But hey – did you see that tackle?

The most loathsome dog torturing thug, outright rapists and murderers… beloved and forgiven, so long as they can run and throw or catch.

Always “the game.” Tonight’s. Yesterday’s. Tomorrow’s. An endless obsession with irrelevance.

Enstupidation accelerates.  

It has been said that religion is the opiate of the masses. But religions center on values – and so, upon philosophy.

In other words, on things that matter.

The game does not matter.

All the natural, healthy emotions – including most especially anger – are adroitly redirected. Instead of being furious about constantly being required to disprove his alleged guilt, about having to submit to random, probable cause-free searches and such like by an increasingly tyrannical state, about being micromanaged and taxed and never, ever left in peace . . . the gelded, stoop-shouldered creature sitting in front of his TeeVeee is apopletic  about that “bad call,” that the “we” weren’t able to convert on third and long.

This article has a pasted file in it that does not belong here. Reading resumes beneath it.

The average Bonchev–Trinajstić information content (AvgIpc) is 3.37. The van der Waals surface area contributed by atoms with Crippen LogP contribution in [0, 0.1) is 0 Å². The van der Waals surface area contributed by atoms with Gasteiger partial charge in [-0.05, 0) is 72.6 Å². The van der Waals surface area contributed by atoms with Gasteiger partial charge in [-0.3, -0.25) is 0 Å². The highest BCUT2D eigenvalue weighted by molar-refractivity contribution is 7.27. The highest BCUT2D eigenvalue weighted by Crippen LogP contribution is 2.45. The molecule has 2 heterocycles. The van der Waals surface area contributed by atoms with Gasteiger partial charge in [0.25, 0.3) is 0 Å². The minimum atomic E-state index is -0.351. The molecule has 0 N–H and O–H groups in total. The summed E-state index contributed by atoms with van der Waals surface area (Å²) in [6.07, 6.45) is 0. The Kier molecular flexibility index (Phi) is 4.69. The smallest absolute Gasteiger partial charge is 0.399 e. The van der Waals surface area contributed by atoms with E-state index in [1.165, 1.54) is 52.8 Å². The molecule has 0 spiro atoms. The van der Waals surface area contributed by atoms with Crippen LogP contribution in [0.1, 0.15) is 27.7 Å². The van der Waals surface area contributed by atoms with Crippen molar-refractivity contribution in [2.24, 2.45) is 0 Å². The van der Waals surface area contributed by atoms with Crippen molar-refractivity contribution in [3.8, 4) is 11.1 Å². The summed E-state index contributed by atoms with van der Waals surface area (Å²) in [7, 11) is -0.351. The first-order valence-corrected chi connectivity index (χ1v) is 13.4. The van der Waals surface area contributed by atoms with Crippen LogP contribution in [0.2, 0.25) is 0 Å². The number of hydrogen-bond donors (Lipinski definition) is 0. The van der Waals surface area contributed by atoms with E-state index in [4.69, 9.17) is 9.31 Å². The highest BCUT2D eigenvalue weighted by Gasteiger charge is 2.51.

He is a fan – truly, in the actual derivation of that word. A fanatic  – about things properly the concern of children and the feeble minded.

Just what’s needed, from a certain point of view.

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82 COMMENTS

  1. The article linked below was not written explicitly in response to this article, but this is the kind of sentiment I reference in the article. In brief, it has become trendy in some right-wing circles to bemoan America’s preoccupation with sports. While I get the point on an intellectual level, I think those who make it fail to appreciate the reality on the ground. Sports are such a big part of the culture that not liking sports sets you apart. I don’t know how they expect to connect with their potential base if they make themselves seem like they don’t have … shall we say … typical male interests. I would appreciate thoughts on my article.